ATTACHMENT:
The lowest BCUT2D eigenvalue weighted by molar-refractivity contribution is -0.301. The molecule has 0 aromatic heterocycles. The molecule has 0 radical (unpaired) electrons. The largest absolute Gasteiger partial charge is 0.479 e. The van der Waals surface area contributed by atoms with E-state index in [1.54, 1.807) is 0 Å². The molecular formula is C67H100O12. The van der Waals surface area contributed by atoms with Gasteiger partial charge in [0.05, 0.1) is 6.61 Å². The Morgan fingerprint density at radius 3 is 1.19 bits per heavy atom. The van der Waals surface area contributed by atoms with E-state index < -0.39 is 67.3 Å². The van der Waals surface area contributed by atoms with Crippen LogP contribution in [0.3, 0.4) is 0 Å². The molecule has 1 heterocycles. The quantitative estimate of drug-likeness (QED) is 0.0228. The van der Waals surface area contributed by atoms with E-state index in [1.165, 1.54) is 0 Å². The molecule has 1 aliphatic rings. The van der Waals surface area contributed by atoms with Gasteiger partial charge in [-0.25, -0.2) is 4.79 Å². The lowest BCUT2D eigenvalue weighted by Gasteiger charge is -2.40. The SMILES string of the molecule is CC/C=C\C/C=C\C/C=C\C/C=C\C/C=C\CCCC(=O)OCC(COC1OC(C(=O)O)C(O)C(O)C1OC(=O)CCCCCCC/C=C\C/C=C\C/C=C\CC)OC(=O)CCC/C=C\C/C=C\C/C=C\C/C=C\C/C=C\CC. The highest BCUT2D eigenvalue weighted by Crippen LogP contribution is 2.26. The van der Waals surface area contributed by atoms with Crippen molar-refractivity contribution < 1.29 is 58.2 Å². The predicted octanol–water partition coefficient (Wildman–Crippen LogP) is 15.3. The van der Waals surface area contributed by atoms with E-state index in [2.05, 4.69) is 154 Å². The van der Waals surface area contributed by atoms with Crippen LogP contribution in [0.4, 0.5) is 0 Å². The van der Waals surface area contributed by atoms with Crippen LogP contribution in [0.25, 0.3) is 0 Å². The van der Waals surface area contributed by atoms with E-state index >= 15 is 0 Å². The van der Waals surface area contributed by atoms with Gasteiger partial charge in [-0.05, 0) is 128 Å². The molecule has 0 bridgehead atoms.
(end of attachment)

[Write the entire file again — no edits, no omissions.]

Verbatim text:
The lowest BCUT2D eigenvalue weighted by molar-refractivity contribution is -0.301. The molecule has 0 aromatic heterocycles. The molecule has 0 radical (unpaired) electrons. The largest absolute Gasteiger partial charge is 0.479 e. The van der Waals surface area contributed by atoms with E-state index in [1.54, 1.807) is 0 Å². The molecular formula is C67H100O12. The van der Waals surface area contributed by atoms with Gasteiger partial charge in [0.05, 0.1) is 6.61 Å². The Morgan fingerprint density at radius 3 is 1.19 bits per heavy atom. The van der Waals surface area contributed by atoms with E-state index < -0.39 is 67.3 Å². The van der Waals surface area contributed by atoms with Crippen LogP contribution in [0.3, 0.4) is 0 Å². The molecule has 1 heterocycles. The quantitative estimate of drug-likeness (QED) is 0.0228. The van der Waals surface area contributed by atoms with E-state index in [1.165, 1.54) is 0 Å². The molecule has 1 aliphatic rings. The van der Waals surface area contributed by atoms with Gasteiger partial charge in [-0.25, -0.2) is 4.79 Å². The lowest BCUT2D eigenvalue weighted by Gasteiger charge is -2.40. The SMILES string of the molecule is CC/C=C\C/C=C\C/C=C\C/C=C\C/C=C\CCCC(=O)OCC(COC1OC(C(=O)O)C(O)C(O)C1OC(=O)CCCCCCC/C=C\C/C=C\C/C=C\CC)OC(=O)CCC/C=C\C/C=C\C/C=C\C/C=C\C/C=C\CC. The highest BCUT2D eigenvalue weighted by Crippen LogP contribution is 2.26. The van der Waals surface area contributed by atoms with Crippen molar-refractivity contribution < 1.29 is 58.2 Å². The predicted octanol–water partition coefficient (Wildman–Crippen LogP) is 15.3. The van der Waals surface area contributed by atoms with E-state index in [2.05, 4.69) is 154 Å². The van der Waals surface area contributed by atoms with Crippen LogP contribution in [0.4, 0.5) is 0 Å². The van der Waals surface area contributed by atoms with Crippen LogP contribution in [0.25, 0.3) is 0 Å². The van der Waals surface area contributed by atoms with E-state index >= 15 is 0 Å². The van der Waals surface area contributed by atoms with Gasteiger partial charge in [-0.05, 0) is 128 Å². The molecule has 0 bridgehead atoms.